Surveillance drones have been hitting the headlines in recent weeks. First we reported on the news that the police were planning to use unmanned aerial vehicles (UAVs), more commonly seen in Afghanistan, for the "routine monitoring" of antisocial motorists, protesters, agricultural thieves and fly-tippers.
Then, in the space of a few days, Merseyside Police used a remote-controlled flying CCTV machine with thermal imaging technology to capture a fleeing burglar; only to be charged by the Civil Aviation Authority 48 hours later for flying the device in a residential area without permission.
Now, from the Sunday Telegraph comes the news that the European Defence Agency has hired aerospace and defence group EADS to research how communication via satellites can be used "for the integration of unmanned aircraft systems into European airspace."
As they report:
Drones are of interest to the military and the police as surveillance tools, and could be used by immigration authorities for patrolling Britain's coastline. But concerns have been raised because the UK is already one of the most "watched" countries in Europe, with the proliferation of CCTV cameras.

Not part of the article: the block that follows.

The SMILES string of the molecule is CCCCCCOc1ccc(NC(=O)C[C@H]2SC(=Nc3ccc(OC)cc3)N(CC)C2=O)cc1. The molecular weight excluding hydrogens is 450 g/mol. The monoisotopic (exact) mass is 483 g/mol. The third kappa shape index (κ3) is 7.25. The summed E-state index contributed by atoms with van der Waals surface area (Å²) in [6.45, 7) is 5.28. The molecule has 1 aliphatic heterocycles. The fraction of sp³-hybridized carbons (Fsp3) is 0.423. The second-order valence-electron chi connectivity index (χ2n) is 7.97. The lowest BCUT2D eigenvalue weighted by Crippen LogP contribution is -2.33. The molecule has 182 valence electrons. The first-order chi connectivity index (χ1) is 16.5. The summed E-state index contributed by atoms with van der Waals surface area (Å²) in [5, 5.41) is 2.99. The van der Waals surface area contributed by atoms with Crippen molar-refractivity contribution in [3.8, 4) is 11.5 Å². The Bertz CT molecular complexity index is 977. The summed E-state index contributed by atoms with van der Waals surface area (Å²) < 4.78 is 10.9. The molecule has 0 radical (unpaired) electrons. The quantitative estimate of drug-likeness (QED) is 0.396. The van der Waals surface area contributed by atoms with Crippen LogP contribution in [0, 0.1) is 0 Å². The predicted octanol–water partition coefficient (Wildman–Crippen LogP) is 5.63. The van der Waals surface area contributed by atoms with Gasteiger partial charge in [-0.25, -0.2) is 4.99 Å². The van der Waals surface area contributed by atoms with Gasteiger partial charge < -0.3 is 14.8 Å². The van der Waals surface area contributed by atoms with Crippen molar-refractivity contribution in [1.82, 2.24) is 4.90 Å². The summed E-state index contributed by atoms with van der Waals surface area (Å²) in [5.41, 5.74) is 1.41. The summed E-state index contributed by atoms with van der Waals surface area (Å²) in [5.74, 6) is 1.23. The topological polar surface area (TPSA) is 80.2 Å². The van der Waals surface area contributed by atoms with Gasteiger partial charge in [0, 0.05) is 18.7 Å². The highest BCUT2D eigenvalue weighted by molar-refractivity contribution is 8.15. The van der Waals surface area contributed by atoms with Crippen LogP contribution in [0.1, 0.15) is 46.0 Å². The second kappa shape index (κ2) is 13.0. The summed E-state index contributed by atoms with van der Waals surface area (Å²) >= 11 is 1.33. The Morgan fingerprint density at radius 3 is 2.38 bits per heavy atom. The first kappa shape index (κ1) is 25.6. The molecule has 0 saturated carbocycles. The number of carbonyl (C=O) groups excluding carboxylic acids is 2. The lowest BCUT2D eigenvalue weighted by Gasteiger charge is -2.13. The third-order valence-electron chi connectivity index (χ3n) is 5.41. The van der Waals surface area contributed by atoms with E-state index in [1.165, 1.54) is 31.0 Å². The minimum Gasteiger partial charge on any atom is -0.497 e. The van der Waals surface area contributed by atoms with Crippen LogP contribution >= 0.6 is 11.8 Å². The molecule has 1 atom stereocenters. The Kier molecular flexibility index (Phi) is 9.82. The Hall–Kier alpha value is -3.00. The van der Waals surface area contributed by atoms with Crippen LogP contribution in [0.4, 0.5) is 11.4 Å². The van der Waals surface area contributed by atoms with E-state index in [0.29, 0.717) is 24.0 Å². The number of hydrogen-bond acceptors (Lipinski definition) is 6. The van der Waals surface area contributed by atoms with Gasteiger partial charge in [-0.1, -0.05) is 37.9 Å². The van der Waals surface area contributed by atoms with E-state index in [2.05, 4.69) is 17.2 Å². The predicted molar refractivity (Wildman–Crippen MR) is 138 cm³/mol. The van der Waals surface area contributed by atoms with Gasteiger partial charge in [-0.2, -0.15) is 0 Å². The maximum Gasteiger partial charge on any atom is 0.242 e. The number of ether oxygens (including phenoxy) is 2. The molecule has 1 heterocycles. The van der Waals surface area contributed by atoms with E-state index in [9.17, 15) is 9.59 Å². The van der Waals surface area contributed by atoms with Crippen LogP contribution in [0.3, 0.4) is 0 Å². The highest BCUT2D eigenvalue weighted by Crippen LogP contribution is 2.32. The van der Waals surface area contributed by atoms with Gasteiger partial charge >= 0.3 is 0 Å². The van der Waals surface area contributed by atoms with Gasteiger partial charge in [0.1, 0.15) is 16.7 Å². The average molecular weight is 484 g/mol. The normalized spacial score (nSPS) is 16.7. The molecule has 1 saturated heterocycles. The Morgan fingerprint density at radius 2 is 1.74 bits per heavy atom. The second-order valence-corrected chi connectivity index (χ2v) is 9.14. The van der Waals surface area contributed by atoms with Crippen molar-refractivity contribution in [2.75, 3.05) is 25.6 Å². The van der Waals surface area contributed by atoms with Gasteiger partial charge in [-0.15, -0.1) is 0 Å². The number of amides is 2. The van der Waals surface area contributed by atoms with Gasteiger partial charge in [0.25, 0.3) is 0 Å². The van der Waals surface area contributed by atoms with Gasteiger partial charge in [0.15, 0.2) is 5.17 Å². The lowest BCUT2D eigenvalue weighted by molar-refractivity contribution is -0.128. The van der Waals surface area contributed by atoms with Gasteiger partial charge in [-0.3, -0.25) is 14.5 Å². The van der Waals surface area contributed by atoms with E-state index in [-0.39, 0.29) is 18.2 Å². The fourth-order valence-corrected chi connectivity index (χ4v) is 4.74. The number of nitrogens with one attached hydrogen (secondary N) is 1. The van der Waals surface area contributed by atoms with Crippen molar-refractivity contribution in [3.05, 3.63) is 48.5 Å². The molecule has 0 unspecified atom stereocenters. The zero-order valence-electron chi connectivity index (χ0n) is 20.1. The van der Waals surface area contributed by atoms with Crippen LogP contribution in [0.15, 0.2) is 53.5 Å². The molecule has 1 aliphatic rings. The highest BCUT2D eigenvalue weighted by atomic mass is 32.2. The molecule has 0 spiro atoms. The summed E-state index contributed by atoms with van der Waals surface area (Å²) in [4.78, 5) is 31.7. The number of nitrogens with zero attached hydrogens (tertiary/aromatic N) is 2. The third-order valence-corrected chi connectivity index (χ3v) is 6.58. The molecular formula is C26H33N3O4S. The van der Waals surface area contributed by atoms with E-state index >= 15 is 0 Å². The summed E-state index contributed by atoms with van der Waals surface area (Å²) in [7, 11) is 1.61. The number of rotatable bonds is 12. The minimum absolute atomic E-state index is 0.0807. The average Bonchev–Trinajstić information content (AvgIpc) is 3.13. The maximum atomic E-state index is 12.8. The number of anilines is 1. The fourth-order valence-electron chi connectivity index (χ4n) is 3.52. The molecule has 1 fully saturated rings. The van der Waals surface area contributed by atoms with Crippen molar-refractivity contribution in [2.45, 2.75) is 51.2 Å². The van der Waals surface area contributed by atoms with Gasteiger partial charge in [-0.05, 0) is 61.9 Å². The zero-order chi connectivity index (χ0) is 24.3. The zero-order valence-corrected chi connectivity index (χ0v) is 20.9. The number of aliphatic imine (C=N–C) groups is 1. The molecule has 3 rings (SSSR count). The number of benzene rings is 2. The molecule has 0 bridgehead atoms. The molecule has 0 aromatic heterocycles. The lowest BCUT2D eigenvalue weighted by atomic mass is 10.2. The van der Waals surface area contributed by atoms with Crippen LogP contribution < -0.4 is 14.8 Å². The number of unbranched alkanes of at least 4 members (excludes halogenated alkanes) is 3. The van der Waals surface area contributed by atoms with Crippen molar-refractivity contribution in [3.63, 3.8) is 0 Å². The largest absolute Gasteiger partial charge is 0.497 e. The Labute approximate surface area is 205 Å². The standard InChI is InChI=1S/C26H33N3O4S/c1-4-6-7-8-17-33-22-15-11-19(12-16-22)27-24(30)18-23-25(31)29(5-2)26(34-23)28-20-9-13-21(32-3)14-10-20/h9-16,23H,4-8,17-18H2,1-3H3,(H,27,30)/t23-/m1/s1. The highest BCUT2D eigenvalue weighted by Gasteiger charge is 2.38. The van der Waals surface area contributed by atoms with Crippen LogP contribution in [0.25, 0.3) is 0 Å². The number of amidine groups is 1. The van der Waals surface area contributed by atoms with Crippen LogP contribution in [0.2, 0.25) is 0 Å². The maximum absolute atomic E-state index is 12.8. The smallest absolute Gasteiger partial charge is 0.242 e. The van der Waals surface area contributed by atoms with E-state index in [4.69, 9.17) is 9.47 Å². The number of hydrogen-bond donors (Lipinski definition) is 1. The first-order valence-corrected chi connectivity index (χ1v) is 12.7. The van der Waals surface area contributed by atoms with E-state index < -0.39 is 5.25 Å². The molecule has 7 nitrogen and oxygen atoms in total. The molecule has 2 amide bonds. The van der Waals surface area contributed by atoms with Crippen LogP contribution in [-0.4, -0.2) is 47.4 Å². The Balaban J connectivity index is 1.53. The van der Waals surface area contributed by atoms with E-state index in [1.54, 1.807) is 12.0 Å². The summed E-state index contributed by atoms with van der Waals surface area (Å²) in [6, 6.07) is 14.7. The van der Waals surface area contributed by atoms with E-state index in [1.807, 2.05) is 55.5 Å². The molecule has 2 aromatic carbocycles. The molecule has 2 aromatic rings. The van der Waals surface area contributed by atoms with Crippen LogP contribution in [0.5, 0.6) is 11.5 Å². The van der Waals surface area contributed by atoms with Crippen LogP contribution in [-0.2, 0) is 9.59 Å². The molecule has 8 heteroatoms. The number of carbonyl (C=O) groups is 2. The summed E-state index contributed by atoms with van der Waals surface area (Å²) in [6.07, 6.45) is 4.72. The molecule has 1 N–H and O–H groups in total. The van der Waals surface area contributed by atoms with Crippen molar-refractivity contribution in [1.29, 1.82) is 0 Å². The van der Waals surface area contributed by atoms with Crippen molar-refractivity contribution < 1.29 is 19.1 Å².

The Army will start using the smaller Watchkeeper drone, built in Leicester by French defence company Thales, later this year. It is understood the Army will start testing Watchkeeper in the next few weeks, at Aberporth in west Wales, Britain's only licensed site for UAV flights. The Army hopes to get permission to fly them over training grounds in Salisbury Plain and Sennybridge in South Wales.
The MoD said it shares information with the European Defence Agency but is not directly involved in the research with EADS. The military is currently bound by the same restrictions on drones as civil operators, and can only test in restricted areas with the permission of the CAA.
This is a very worrying development. We are already watched by more CCTV cameras than any other country on earth without the state surveillance network expanding into the skies above us.
What is of most concern is that the privacy aspect is being completely ignored. The problem, it seems, is that the CAA thinks UAVs are dangerous because they have no pilot; yet no-one is asking whether these drones are actually necessary or a dangerously intrusive next-step on the road to a surveillance state?
There is more yet to come on spy drones, and we intend to keep you updated as and when it appears.
By Dylan Sharpe